Asking next-of-kin of recently deceased cancer patients to take part in research: 11 of 20 surveyed found it a positive experience
- 1School of Nursing, Vanderbilt University, Nashville, Tennessee, USA
- 2School of Nursing, Saint Louis University, St. Louis, Missouri, USA
- Correspondence to: Terrah L Foster
School of Nursing, Vanderbilt University, 461 21st Avenue, South 418 Godchaux hall, Nashville, TN 37240, USA;
Commentary on: Koffman J, Higginson IJ, Hall S, et al. Bereaved relatives’ views about participating in cancer research. Palliat Med 2012;26:379–83.
Implications for practice and research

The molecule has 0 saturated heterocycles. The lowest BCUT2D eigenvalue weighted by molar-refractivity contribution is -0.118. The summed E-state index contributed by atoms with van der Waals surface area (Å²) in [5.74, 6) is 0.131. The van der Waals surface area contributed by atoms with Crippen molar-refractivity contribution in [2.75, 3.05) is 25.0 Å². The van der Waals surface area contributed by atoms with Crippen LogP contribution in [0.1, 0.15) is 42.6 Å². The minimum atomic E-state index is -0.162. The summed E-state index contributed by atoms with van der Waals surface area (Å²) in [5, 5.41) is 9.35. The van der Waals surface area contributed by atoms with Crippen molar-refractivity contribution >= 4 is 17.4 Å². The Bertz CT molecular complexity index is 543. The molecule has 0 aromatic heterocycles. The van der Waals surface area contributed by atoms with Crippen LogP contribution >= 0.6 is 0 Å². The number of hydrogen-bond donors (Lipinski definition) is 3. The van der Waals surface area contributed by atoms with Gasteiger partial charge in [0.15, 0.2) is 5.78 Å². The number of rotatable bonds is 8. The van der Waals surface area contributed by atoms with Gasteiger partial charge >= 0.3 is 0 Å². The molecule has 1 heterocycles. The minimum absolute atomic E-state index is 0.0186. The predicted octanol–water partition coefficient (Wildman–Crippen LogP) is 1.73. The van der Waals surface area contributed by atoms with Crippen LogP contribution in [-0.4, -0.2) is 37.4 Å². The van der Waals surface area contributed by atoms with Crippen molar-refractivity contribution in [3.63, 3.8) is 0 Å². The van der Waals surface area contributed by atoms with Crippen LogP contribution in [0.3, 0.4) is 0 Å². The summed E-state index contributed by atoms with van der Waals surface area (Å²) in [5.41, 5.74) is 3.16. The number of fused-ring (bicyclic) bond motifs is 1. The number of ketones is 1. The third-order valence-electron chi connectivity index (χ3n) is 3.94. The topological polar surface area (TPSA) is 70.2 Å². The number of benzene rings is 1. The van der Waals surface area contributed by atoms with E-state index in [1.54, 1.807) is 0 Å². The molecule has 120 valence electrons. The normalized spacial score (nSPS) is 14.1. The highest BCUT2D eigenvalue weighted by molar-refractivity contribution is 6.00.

These results will aid the development of protocols for screening bereaved individuals who are eligible for study participation.
These results provide insight into bereaved participants’ preferences for data collection methods (eg, face-to-face, phone and self-completion postal surveys).
The needs of non-cancer-related deaths and paediatric populations (eg, bereaved child participants; childhood deaths) need consideration in future studies.
In 2008, the Department of Health in England called for a better understanding of bereaved relatives’ views of end-of-life care. However, ethical concerns exist regarding whether the vulnerable population of bereaved relatives should be involved as research study participants. With little research evidence addressing this ethical debate, Koffman and colleagues explored the appropriateness and acceptability of an end-of-life-care …